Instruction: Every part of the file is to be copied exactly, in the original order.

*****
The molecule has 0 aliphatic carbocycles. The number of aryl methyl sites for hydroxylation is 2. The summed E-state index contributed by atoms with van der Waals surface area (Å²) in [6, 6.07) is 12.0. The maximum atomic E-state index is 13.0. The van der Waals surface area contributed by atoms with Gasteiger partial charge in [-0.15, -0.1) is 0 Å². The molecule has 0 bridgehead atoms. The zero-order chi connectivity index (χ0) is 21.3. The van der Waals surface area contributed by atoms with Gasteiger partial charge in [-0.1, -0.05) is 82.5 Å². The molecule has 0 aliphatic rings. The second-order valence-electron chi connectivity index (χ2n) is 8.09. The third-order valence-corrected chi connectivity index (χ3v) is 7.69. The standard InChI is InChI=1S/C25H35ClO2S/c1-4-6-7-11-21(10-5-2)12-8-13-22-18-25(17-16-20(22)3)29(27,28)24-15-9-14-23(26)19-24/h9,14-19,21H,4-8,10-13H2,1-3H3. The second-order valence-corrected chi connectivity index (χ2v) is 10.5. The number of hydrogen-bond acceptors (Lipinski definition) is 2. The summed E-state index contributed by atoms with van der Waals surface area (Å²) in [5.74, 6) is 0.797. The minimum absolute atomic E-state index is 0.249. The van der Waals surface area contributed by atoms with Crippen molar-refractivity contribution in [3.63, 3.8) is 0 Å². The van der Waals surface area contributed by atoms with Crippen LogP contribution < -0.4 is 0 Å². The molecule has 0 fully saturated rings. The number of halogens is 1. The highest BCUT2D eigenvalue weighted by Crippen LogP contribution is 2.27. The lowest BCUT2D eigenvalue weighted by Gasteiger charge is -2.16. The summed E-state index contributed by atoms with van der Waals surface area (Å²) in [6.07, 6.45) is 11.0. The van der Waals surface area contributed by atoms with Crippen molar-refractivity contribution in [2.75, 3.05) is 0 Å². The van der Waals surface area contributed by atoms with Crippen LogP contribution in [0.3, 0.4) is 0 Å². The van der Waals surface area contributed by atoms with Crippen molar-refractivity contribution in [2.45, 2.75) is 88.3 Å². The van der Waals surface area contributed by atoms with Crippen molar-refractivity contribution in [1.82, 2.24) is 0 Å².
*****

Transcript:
The molecule has 0 aliphatic carbocycles. The number of aryl methyl sites for hydroxylation is 2. The summed E-state index contributed by atoms with van der Waals surface area (Å²) in [6, 6.07) is 12.0. The maximum atomic E-state index is 13.0. The van der Waals surface area contributed by atoms with Gasteiger partial charge in [-0.15, -0.1) is 0 Å². The molecule has 0 bridgehead atoms. The zero-order chi connectivity index (χ0) is 21.3. The van der Waals surface area contributed by atoms with Gasteiger partial charge in [-0.1, -0.05) is 82.5 Å². The molecule has 0 aliphatic rings. The second-order valence-electron chi connectivity index (χ2n) is 8.09. The third-order valence-corrected chi connectivity index (χ3v) is 7.69. The standard InChI is InChI=1S/C25H35ClO2S/c1-4-6-7-11-21(10-5-2)12-8-13-22-18-25(17-16-20(22)3)29(27,28)24-15-9-14-23(26)19-24/h9,14-19,21H,4-8,10-13H2,1-3H3. The second-order valence-corrected chi connectivity index (χ2v) is 10.5. The number of hydrogen-bond acceptors (Lipinski definition) is 2. The summed E-state index contributed by atoms with van der Waals surface area (Å²) in [5.74, 6) is 0.797. The minimum absolute atomic E-state index is 0.249. The van der Waals surface area contributed by atoms with Crippen molar-refractivity contribution in [3.63, 3.8) is 0 Å². The van der Waals surface area contributed by atoms with Crippen LogP contribution < -0.4 is 0 Å². The molecule has 0 fully saturated rings. The number of halogens is 1. The highest BCUT2D eigenvalue weighted by Crippen LogP contribution is 2.27. The lowest BCUT2D eigenvalue weighted by Gasteiger charge is -2.16. The summed E-state index contributed by atoms with van der Waals surface area (Å²) in [6.07, 6.45) is 11.0. The van der Waals surface area contributed by atoms with Crippen molar-refractivity contribution in [2.75, 3.05) is 0 Å². The van der Waals surface area contributed by atoms with Crippen LogP contribution in [0.3, 0.4) is 0 Å². The van der Waals surface area contributed by atoms with Crippen molar-refractivity contribution in [2.45, 2.75) is 88.3 Å². The van der Waals surface area contributed by atoms with Crippen molar-refractivity contribution in [1.82, 2.24) is 0 Å².